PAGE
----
Fatal Frost

“Hey, baby, haven’t I seen you somewhere before?”

Strike one, Tinsel thought. Blitzens was hopping tonight. All she wanted was a nice warm drink in her favorite dive. Was that too much to ask for? Rolling her eyes, she took a sip from her steaming cup of cider and set it back onto the bar. She motioned to the bartender to add more whiskey.

The Whovian did so with an ingratiating smile. The green guy was right, they were insufferable.

“Wait!” Tinsel’s assailant shouted drunkenly, startling both her and the bartender. “I saw you on that episode of Elves Gone Wild! I’d recognize that rack anywhere…”

“Listen, pal,” the elf hissed between clenched teeth, “You have a snowball’s chance in hell of getting with me, so why don’t you make like a sleigh and jingle off.”

“A snowball’s chance in hell,” the drunk snowman chuckled. “I like that. So, you ever done it with a snowman before?”

He’d moved closer. So much closer that a single drop of something wet landed on Tinsel’s arm, just below the elbow. Turning her head only slightly, she leveled her iciest glare in the drunk’s direction, warningly.

“Ooooh, baby,” the ice man cooed. “You are one cold bitch. Just the way I like ’em!” Leaning with one elbow on the bar, his red bowtie undone and his top hat perched precariously on the back of his head, the snowman was well on his way to becoming completely slushed. Water ran in rivulets down his face and across his round chest. One coal black eye was noticeably lower than the other and the corncob pipe in his mouth drooped carelessly toward the floor.

Tinsel surveyed the mess beside her. “If you don’t get away from me, I’m going to take a blowtorch to your tiny icicle. Got it?”

The snowman flinched. Standing a little straighter and leaning closer to the elf, he smiled menacingly. “Why do you have to be such a bitch, huh? I’m just trying to be nice.”

Tinsel turned back to her cider. “Well, be nice somewhere else. You’re melting all over my new shoes.”

“Do you know who you’re talking to, you little bitch? I’m one of a kind! People sing about me. Television specials have been made about me. I’m Frosty, gawdammit! FROSTY!!!”

“I know who you are and I’m not impressed by your Christopher Walken impression,” Tinsel said dismissively. “Go pedal it somewhere else, you overblown lawn ornament.”

The elf tried hard to ignore the frozen creep, until he made the mistake of reaching out and laying a slushy hand on her moneymaker. Without thinking, the elf reacted, bringing the steaming cup of cider around and flinging the contents directly into Frosty’s face.

Reeling backwards and bringing his hands up to cover his melting face, the snowman screamed. All around the bar, heads turned and all sound stopped. Leaping from the barstool, Tinsel backed away, never taking her eyes from her tormenter.

“I didn’t give you permission to touch me, you overgrown popsicle!” she screamed for everyone in the bar to hear.

All around, murmurs and hesitant questions began to fill the air, but the snowman remained standing, breathing heavily. Nervously, Tinsel licked her lips and took several more steps backwards and around the nearest pool table, putting it between herself and the shivering snowman. In the end, it was that move that saved her.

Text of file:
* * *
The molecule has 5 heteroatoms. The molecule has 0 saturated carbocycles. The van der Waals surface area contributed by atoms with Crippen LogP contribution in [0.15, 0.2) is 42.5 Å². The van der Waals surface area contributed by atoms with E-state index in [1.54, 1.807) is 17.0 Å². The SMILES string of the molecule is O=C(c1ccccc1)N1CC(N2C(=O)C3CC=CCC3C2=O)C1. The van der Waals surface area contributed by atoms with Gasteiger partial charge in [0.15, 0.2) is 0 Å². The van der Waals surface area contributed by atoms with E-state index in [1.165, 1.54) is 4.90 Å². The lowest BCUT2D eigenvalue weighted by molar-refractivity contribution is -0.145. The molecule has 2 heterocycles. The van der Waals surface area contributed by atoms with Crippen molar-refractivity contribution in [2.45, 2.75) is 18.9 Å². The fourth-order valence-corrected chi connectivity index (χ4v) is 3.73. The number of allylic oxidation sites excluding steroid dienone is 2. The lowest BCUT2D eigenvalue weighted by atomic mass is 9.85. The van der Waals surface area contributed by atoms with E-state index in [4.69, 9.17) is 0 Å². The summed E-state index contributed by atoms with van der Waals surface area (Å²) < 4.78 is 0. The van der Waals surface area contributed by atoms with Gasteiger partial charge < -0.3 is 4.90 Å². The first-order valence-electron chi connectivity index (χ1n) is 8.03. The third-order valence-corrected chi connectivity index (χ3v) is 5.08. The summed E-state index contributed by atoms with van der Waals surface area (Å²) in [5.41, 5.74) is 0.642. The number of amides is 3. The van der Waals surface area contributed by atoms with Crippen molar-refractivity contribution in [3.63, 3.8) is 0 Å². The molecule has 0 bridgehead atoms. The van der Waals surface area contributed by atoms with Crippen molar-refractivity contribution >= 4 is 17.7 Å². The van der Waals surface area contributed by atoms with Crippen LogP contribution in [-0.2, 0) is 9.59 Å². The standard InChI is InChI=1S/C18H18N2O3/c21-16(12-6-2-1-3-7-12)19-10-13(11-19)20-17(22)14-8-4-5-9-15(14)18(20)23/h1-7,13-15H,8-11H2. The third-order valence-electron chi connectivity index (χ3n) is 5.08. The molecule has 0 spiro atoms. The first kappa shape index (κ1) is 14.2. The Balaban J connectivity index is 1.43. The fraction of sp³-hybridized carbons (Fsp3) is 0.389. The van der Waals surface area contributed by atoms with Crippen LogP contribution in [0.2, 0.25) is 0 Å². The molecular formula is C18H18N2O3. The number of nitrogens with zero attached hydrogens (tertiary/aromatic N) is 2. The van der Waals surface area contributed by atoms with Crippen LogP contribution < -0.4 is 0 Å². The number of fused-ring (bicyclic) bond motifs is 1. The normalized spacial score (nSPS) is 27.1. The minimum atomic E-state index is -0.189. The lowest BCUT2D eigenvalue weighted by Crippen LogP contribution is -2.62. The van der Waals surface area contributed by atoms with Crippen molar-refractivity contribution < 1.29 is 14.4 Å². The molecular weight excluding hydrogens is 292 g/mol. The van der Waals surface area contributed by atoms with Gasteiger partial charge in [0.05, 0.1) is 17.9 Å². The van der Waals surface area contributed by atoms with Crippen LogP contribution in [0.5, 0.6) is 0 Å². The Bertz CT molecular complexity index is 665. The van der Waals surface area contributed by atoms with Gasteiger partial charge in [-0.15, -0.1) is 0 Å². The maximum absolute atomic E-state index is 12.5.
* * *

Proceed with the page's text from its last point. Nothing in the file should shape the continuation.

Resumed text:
With a speed that belied both his bulk and his sobriety, the snowman lunged forward, mouth wide and obsidian eyes glittering murderously in the blasted face. Grabbing the pool table with his spindly branch-like arms, the snowman tossed it aside like an empty cardboard box. Somebody screamed and the bar erupted into motion.

Tinsel braced herself and swung high with a pool cue. The snowman ducked its head to avoid the swing. The cue connected with the top hat and sent it flying across the room. Time slowed down as Tinsel twirled out of the way and the icy terror thundered past her, before faltering and stumbling.

The light went out of its coal black eyes and the corncob pipe clattered to the ground. His body followed, with a sound like a blue whale’s bellyflop, and splashed against the wall.

Within seconds all that remained of the snowman was a puddle of slush at the shapely elf’s feet. Frosty may have been a star, but she’d seen him slumming here before. She hadn’t expected to pull the short straw tonight, but fate had other plans. It’s what passed for entertainment in snow country.

That sauced snow cone would be back again tomorrow, thinking it was his birthday and drinking way too much eggnog. The elf made a mental note not to be here.

“Anybody got a mop?” Tinsel asked, peevishly.


Ed note: What you just read actually has a very long, sordid history. Not the story itself, that’s new, but the character of Tinsel. She’s been around for about 20-some-odd years now. I originally created her as the main character of a running serial in a now-defunct adult entertainment magazine: Sort of Perils Of Pauline as written by Russ Meyer and directed by Chris Columbus.

Actually… that would be amazing.

Set at the North Pole, amidst the sweltering sweatshops of the Santa Claus Corporation and its colorful employees – Tinsel Tales was definitely not for the prudish or easily offended. Most women hated it (strippers loved it!). Guys couldn’t get enough of it (but usually hid it from their girlfriends, spouses or mothers). You get the picture.

(And before you get all judgmental, that serial helped put my son through college, so I don’t want to hear it…)

I’m not entirely sure why Tinsel popped back into my head after so long, but she did. I can tell you that this is the most family-friendly tale in which the elf has ever taken part. Nobody had to rescue her, and she didn’t have to use her sex to negotiate her way out of a mess. She played it cool and heroic. It’s a good look on her. Maybe she’s growing up…

Just like her creator.


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